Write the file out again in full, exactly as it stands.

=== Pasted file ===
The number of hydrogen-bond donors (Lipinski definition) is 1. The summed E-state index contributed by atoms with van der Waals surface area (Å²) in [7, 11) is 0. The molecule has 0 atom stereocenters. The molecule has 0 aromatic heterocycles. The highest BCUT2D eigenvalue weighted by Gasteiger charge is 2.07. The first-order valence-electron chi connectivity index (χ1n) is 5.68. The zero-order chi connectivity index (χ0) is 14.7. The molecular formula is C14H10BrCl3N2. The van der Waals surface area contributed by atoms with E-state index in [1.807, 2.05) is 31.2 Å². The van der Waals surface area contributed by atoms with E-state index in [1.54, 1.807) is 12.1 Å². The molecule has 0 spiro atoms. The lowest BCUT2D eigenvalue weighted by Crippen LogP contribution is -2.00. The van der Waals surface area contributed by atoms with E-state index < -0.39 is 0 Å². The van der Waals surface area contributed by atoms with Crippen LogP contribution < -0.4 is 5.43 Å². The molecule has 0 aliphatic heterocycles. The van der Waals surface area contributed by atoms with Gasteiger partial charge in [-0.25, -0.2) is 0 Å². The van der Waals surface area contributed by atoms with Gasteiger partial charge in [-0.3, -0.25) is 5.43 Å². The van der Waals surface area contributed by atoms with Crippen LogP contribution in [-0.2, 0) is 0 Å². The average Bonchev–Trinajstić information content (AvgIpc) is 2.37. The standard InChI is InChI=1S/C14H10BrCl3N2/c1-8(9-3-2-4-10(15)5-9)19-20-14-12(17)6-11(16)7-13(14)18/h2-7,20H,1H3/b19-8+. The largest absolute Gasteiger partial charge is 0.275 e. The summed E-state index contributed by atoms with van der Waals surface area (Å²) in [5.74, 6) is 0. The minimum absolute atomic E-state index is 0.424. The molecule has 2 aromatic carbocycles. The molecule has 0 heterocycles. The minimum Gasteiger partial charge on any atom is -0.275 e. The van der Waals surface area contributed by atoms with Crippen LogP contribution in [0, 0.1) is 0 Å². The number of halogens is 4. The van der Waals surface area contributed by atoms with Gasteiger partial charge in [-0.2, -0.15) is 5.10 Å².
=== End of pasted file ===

The number of hydrogen-bond donors (Lipinski definition) is 1. The summed E-state index contributed by atoms with van der Waals surface area (Å²) in [7, 11) is 0. The molecule has 0 atom stereocenters. The molecule has 0 aromatic heterocycles. The highest BCUT2D eigenvalue weighted by Gasteiger charge is 2.07. The first-order valence-electron chi connectivity index (χ1n) is 5.68. The zero-order chi connectivity index (χ0) is 14.7. The molecular formula is C14H10BrCl3N2. The van der Waals surface area contributed by atoms with E-state index in [1.807, 2.05) is 31.2 Å². The van der Waals surface area contributed by atoms with E-state index in [1.54, 1.807) is 12.1 Å². The molecule has 0 spiro atoms. The lowest BCUT2D eigenvalue weighted by Crippen LogP contribution is -2.00. The van der Waals surface area contributed by atoms with E-state index < -0.39 is 0 Å². The van der Waals surface area contributed by atoms with Crippen LogP contribution < -0.4 is 5.43 Å². The molecule has 0 aliphatic heterocycles. The van der Waals surface area contributed by atoms with Gasteiger partial charge in [-0.25, -0.2) is 0 Å². The van der Waals surface area contributed by atoms with Gasteiger partial charge in [-0.3, -0.25) is 5.43 Å². The van der Waals surface area contributed by atoms with Crippen LogP contribution in [-0.2, 0) is 0 Å². The average Bonchev–Trinajstić information content (AvgIpc) is 2.37. The standard InChI is InChI=1S/C14H10BrCl3N2/c1-8(9-3-2-4-10(15)5-9)19-20-14-12(17)6-11(16)7-13(14)18/h2-7,20H,1H3/b19-8+. The largest absolute Gasteiger partial charge is 0.275 e. The summed E-state index contributed by atoms with van der Waals surface area (Å²) in [5.74, 6) is 0. The minimum absolute atomic E-state index is 0.424. The molecule has 2 aromatic carbocycles. The molecule has 0 heterocycles. The minimum Gasteiger partial charge on any atom is -0.275 e. The van der Waals surface area contributed by atoms with Crippen LogP contribution in [0, 0.1) is 0 Å². The number of halogens is 4. The van der Waals surface area contributed by atoms with Gasteiger partial charge in [-0.2, -0.15) is 5.10 Å².